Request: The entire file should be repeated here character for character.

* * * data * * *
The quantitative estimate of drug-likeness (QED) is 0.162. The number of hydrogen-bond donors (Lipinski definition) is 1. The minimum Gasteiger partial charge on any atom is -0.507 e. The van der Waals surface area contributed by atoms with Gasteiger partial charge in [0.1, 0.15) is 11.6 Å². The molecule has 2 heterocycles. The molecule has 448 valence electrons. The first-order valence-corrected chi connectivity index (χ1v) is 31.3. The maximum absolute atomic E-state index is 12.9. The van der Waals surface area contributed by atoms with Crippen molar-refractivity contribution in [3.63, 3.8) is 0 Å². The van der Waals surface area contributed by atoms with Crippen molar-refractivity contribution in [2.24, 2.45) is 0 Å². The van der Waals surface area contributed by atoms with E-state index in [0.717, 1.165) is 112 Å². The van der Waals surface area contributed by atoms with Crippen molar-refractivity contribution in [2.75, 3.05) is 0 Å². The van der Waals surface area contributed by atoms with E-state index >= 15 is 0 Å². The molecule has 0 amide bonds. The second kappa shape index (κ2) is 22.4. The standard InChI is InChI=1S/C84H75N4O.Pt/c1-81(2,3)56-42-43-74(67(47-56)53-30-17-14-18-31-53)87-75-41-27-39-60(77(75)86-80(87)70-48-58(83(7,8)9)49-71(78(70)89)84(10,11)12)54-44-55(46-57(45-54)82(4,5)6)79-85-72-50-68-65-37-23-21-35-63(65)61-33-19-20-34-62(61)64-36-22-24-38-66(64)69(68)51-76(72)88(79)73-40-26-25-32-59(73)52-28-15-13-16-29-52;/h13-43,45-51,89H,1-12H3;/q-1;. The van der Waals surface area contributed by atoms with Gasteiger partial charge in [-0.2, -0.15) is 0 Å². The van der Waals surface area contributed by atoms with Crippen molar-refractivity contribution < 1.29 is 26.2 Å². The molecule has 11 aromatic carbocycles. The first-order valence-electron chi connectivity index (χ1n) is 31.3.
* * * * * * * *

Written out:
The quantitative estimate of drug-likeness (QED) is 0.162. The number of hydrogen-bond donors (Lipinski definition) is 1. The minimum Gasteiger partial charge on any atom is -0.507 e. The van der Waals surface area contributed by atoms with Gasteiger partial charge in [0.1, 0.15) is 11.6 Å². The molecule has 2 heterocycles. The molecule has 448 valence electrons. The first-order valence-corrected chi connectivity index (χ1v) is 31.3. The maximum absolute atomic E-state index is 12.9. The van der Waals surface area contributed by atoms with Crippen molar-refractivity contribution in [3.63, 3.8) is 0 Å². The van der Waals surface area contributed by atoms with Crippen molar-refractivity contribution in [2.24, 2.45) is 0 Å². The van der Waals surface area contributed by atoms with E-state index in [0.717, 1.165) is 112 Å². The van der Waals surface area contributed by atoms with Crippen molar-refractivity contribution in [2.75, 3.05) is 0 Å². The van der Waals surface area contributed by atoms with E-state index >= 15 is 0 Å². The molecule has 0 amide bonds. The second kappa shape index (κ2) is 22.4. The standard InChI is InChI=1S/C84H75N4O.Pt/c1-81(2,3)56-42-43-74(67(47-56)53-30-17-14-18-31-53)87-75-41-27-39-60(77(75)86-80(87)70-48-58(83(7,8)9)49-71(78(70)89)84(10,11)12)54-44-55(46-57(45-54)82(4,5)6)79-85-72-50-68-65-37-23-21-35-63(65)61-33-19-20-34-62(61)64-36-22-24-38-66(64)69(68)51-76(72)88(79)73-40-26-25-32-59(73)52-28-15-13-16-29-52;/h13-43,45-51,89H,1-12H3;/q-1;. The van der Waals surface area contributed by atoms with Gasteiger partial charge in [-0.2, -0.15) is 0 Å². The van der Waals surface area contributed by atoms with Crippen molar-refractivity contribution < 1.29 is 26.2 Å². The molecule has 11 aromatic carbocycles. The first-order valence-electron chi connectivity index (χ1n) is 31.3.